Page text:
Ant-Man

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Even though no large cities get destroyed in it, “Ant-Man” is a Marvel movie. (You can tell by the stop-the-movie-dead-in-its-tracks Stan Lee cameo.) The perpetually adorable Paul Rudd plays Scott Lang, a felon with a master’s degree in electrical engineering who just spent three years in San Quentin, though you will not believe that he spent even five minutes there. He is manipulated by Dr. Hank Pym (Michael Douglas), a righteous old scientist, into donning a special suit that shrinks him down to the size of an insect, all in the service of getting the shrinkifying serum out of the hands of bad guy industrialist Darren Cross (Corey Stoll). Pym’s scientist daughter, Hope (Evangeline Lilly), bitter about her mother’s sketchy death some years back, works for Cross now, but agrees that he’s gotten out of control.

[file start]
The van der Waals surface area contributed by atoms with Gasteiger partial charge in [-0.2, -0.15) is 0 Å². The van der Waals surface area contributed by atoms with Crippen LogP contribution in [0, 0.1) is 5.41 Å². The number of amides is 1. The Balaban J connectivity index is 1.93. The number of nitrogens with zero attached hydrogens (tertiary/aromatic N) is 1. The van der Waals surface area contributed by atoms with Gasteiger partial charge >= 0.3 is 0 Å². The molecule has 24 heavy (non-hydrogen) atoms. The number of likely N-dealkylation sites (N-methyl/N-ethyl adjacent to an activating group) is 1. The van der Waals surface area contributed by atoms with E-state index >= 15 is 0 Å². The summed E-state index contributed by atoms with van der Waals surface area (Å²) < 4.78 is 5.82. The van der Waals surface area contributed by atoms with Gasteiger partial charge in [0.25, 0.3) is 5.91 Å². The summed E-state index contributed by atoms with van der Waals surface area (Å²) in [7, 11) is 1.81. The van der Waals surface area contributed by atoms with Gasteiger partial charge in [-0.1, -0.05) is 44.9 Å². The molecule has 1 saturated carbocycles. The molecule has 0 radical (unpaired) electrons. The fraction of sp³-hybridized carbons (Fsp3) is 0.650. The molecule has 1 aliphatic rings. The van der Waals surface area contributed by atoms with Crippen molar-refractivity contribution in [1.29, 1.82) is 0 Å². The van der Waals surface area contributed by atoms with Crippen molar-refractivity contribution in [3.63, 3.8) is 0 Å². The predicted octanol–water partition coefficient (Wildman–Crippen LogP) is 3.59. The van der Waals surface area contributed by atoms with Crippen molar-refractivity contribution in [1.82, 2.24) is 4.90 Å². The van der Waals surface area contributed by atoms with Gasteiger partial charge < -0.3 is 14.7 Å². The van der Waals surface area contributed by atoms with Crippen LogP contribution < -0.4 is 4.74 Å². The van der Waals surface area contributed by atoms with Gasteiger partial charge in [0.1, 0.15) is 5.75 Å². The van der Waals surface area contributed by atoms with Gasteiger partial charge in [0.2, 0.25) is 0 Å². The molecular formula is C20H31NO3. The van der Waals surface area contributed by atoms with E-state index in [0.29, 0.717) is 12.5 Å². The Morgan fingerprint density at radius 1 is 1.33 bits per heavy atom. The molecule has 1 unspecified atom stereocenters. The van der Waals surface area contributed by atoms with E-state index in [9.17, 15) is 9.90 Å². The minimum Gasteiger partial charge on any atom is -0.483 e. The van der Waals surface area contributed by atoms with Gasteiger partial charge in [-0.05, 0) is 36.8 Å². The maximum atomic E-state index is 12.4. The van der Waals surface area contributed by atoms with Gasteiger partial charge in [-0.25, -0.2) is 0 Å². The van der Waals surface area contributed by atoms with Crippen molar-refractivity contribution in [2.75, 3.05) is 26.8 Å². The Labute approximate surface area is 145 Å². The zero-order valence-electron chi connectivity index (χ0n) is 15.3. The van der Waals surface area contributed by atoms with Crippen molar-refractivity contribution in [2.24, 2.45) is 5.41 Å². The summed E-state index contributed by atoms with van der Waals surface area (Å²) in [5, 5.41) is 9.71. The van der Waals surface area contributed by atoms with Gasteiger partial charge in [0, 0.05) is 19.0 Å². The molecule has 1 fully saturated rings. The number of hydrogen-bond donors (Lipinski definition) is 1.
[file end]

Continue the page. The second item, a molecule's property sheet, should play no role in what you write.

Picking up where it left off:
Directed by comedy veteran Peyton Reed (“Bring It On,” TV’s “Upright Citizens Brigade” and “Mr. Show”), “Ant-Man” wears its ridiculousness well, with a screenplay by Edgar Wright and Joe Cornish (“Attack the Block”) AND Paul Rudd and Adam McKay. No surprise that it’s funny, and the action beats work well too. It’s self-aware but not smug about it, and the cast — also including Michael Peña as Scott’s cheerful criminal friend Luis — is all at the top of their game.

The story is contrived and rush, though, and it’s a little hard to buy that the guy who discovered how to shrink things also discovered how to use mind-control on ants. Those just seem like two totally different fields of study. Or, more likely, it seems like the conversation went this way:

“We named him Ant-Man. He can shrink to the size of an ant.”
“OK, that makes sense.”
“Oh, and he can control ants’ mind.”
“Why?”
“… Because we named him Ant-Man.”

For a fuller review of “Ant-Man,” here’s the segment of the Movie B.S. with Bayer and Snider podcast where we talked about it.

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The villain is a bit weak, and the story feels small in scale, almost inconsequential. But the film, without belaboring the point, establishes connections between this film and the larger Marvel Cinematic Universe. I’ve said before that the Marvel franchise has come to feel like a TV series. So here’s the comedy episode that introduces Ant-Man, whom you can expect to see hanging around in some episodes hereafter.

B (1 hr., 57 min.; PG-13, a little mild profanity, sci-fi action violence.)